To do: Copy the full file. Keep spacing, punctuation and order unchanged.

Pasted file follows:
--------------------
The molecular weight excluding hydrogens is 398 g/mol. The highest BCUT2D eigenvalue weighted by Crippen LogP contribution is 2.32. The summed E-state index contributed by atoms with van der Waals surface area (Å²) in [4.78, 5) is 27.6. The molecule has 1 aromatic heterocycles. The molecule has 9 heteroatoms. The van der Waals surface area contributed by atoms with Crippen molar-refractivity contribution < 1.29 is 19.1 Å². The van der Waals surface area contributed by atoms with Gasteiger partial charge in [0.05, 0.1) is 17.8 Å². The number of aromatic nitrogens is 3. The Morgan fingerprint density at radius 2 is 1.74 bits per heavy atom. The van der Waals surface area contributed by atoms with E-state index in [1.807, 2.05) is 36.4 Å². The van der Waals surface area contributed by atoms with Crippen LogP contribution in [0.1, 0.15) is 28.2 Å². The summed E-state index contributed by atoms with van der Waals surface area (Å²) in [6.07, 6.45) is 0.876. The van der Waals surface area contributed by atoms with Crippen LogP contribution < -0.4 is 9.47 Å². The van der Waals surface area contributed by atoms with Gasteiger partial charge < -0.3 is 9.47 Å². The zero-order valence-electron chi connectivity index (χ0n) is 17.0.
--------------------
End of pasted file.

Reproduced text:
The molecular weight excluding hydrogens is 398 g/mol. The highest BCUT2D eigenvalue weighted by Crippen LogP contribution is 2.32. The summed E-state index contributed by atoms with van der Waals surface area (Å²) in [4.78, 5) is 27.6. The molecule has 1 aromatic heterocycles. The molecule has 9 heteroatoms. The van der Waals surface area contributed by atoms with Crippen molar-refractivity contribution < 1.29 is 19.1 Å². The van der Waals surface area contributed by atoms with Gasteiger partial charge in [0.05, 0.1) is 17.8 Å². The number of aromatic nitrogens is 3. The Morgan fingerprint density at radius 2 is 1.74 bits per heavy atom. The van der Waals surface area contributed by atoms with E-state index in [1.807, 2.05) is 36.4 Å². The van der Waals surface area contributed by atoms with Crippen LogP contribution in [0.1, 0.15) is 28.2 Å². The summed E-state index contributed by atoms with van der Waals surface area (Å²) in [6.07, 6.45) is 0.876. The van der Waals surface area contributed by atoms with Crippen LogP contribution < -0.4 is 9.47 Å². The van der Waals surface area contributed by atoms with Gasteiger partial charge < -0.3 is 9.47 Å². The zero-order valence-electron chi connectivity index (χ0n) is 17.0.